Ramesh and Pemba (above) had been friends for over four years, working in the bus park area in Kathmandu’s Gongabu Bus Station as hotel guides to usher people to hotels. They worked all night and slept through the mornings. Together, they fought rivals who tried to steal clients.
Saturday 25 April 2015 was just another morning, Ramesh and Pemba were about to sit down for their meal after a night of scouting clients. Pemba had just served lunch for both of them when the ground started shaking.
Pemba managed to run a few steps towards the exit, but Ramesh did not. They were on the second floor of the eighth floor building and the floors above came crashing down, trapping them both.
Pemba was caught in between beams in a crouching position and was rescued dramatically after five days. He came out unscathed despite being without food and water, although he found ghee from the kitchen amidst the rubble.
“I really wanted to eat roti and that is what I asked for when I was rescued,” Pemba recalls, “a foreigner brought me a pile of bread, and all I wanted was one.”
Ramesh was also trapped for five hours, with a heavy beam on his legs. Ramesh remembers being parched and craving for the Red Bull which he knew was a few steps away in the fridge. He was rescued the same day, but he woke up a few days later in hospital.
“At first I didn’t realise that I had lost both legs,” he remembers. “I asked the nurse to remove the blanket and was shocked to find them amputated. I couldn’t stop crying.”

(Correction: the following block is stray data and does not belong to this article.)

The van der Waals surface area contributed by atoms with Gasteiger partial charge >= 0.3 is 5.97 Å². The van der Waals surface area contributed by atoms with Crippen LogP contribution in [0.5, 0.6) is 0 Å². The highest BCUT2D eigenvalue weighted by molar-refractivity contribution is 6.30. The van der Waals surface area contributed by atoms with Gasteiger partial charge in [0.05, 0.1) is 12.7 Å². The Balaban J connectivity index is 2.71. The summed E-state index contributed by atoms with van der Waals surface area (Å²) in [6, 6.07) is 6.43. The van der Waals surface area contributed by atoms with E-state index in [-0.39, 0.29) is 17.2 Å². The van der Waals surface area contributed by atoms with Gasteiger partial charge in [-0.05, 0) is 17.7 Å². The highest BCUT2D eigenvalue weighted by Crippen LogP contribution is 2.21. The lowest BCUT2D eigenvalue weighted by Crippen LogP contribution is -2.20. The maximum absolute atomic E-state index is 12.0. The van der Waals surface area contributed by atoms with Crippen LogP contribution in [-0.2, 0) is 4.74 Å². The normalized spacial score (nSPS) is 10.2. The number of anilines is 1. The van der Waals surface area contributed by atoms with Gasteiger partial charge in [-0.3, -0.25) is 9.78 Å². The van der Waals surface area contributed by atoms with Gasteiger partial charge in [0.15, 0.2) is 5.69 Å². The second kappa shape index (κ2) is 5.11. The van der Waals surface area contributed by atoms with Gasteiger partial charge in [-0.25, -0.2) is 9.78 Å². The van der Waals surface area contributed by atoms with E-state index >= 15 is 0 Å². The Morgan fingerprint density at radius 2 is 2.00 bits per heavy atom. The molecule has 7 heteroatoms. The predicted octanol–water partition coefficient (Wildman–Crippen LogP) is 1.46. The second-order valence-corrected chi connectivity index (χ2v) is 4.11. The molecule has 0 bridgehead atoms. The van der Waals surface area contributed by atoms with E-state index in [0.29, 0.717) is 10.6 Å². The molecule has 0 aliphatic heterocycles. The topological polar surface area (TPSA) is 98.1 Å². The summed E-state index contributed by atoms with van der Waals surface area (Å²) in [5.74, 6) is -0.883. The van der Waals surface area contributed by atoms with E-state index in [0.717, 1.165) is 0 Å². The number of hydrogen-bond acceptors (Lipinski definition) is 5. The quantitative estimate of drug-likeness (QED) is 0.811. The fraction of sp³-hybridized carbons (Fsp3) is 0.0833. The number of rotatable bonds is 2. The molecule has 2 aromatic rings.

Pemba continues to try out odd jobs in the Gongabu hotels. He started learning English but quit, then worked at a slipper factory and is now considering going abroad.
The day the earthquake struck, Ramesh was supposed to leave in the 4PM bus for Dailekh with his Rs 30,000 in savings. Every time Ramesh passes Gongabu he is reminded of the place where he got a second life.
Since the earthquake, Ramesh has gone home twice using his prosthetics to visit his grandmother, a possibility that had seemed so distant just a few months back. “It was an emotional reunion,” says Ramesh, as his grandmother had been convinced that she would never see him again.
He credits his successful rehabilitation to upper body strength that allows him to do the push-ups. He has gone back to school and is involved in a series of extra-curricular activities including racing in wheelchair marathons, swimming and basketball and has won trophies and medals in these activities.
On 31 December Ramesh was awarded first prize for the Differently Abled Idol Competition in which he wooed the audience with his solo dance performance. He is currently learning English and dreams to write a book one day about his experiences.
He had gone to Japan for swimming training, and is eager to enter competitions and train other physically handicapped like himself. “I was very excited about going to Japan but when I heard that it is a country where earthquakes occur frequently, I was a bit apprehensive” said Ramesh.
Ramesh’s dream now is to swim in the 2020 Paralympics, but is worried that he doesn’t have access to a pool for practice during winter.
Ramesh and Pemba have drifted apart, but the shared experience of miraculously surviving the earthquake has bonded them. On the first anniversary of the earthquake, the two spent the day and night together talking about their experience.